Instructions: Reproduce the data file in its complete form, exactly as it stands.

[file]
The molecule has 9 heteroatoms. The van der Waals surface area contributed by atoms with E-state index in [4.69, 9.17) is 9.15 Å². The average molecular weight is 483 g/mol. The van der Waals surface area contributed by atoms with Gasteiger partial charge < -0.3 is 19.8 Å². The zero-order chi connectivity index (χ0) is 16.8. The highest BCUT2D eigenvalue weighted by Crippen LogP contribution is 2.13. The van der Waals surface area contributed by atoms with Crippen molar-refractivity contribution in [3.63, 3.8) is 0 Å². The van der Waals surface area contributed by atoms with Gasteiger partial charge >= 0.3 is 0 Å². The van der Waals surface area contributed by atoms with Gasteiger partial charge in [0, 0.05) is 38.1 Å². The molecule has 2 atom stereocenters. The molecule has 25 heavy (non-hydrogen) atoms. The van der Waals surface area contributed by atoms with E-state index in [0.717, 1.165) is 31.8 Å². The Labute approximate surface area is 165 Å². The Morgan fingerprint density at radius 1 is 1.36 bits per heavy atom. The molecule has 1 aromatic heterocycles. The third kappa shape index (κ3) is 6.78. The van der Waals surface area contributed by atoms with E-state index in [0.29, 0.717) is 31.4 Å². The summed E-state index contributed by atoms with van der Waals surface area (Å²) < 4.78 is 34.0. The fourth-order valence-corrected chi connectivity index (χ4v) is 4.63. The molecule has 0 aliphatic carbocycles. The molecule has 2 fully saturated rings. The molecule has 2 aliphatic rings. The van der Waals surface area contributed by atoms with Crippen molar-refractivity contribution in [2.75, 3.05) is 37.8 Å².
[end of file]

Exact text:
The molecule has 9 heteroatoms. The van der Waals surface area contributed by atoms with E-state index in [4.69, 9.17) is 9.15 Å². The average molecular weight is 483 g/mol. The van der Waals surface area contributed by atoms with Gasteiger partial charge < -0.3 is 19.8 Å². The zero-order chi connectivity index (χ0) is 16.8. The highest BCUT2D eigenvalue weighted by Crippen LogP contribution is 2.13. The van der Waals surface area contributed by atoms with Crippen molar-refractivity contribution in [3.63, 3.8) is 0 Å². The van der Waals surface area contributed by atoms with Gasteiger partial charge >= 0.3 is 0 Å². The van der Waals surface area contributed by atoms with Gasteiger partial charge in [0, 0.05) is 38.1 Å². The molecule has 2 atom stereocenters. The molecule has 25 heavy (non-hydrogen) atoms. The van der Waals surface area contributed by atoms with E-state index in [0.717, 1.165) is 31.8 Å². The Labute approximate surface area is 165 Å². The Morgan fingerprint density at radius 1 is 1.36 bits per heavy atom. The molecule has 1 aromatic heterocycles. The third kappa shape index (κ3) is 6.78. The van der Waals surface area contributed by atoms with E-state index in [0.29, 0.717) is 31.4 Å². The summed E-state index contributed by atoms with van der Waals surface area (Å²) < 4.78 is 34.0. The fourth-order valence-corrected chi connectivity index (χ4v) is 4.63. The molecule has 0 aliphatic carbocycles. The molecule has 2 fully saturated rings. The molecule has 2 aliphatic rings. The van der Waals surface area contributed by atoms with Crippen molar-refractivity contribution in [2.75, 3.05) is 37.8 Å².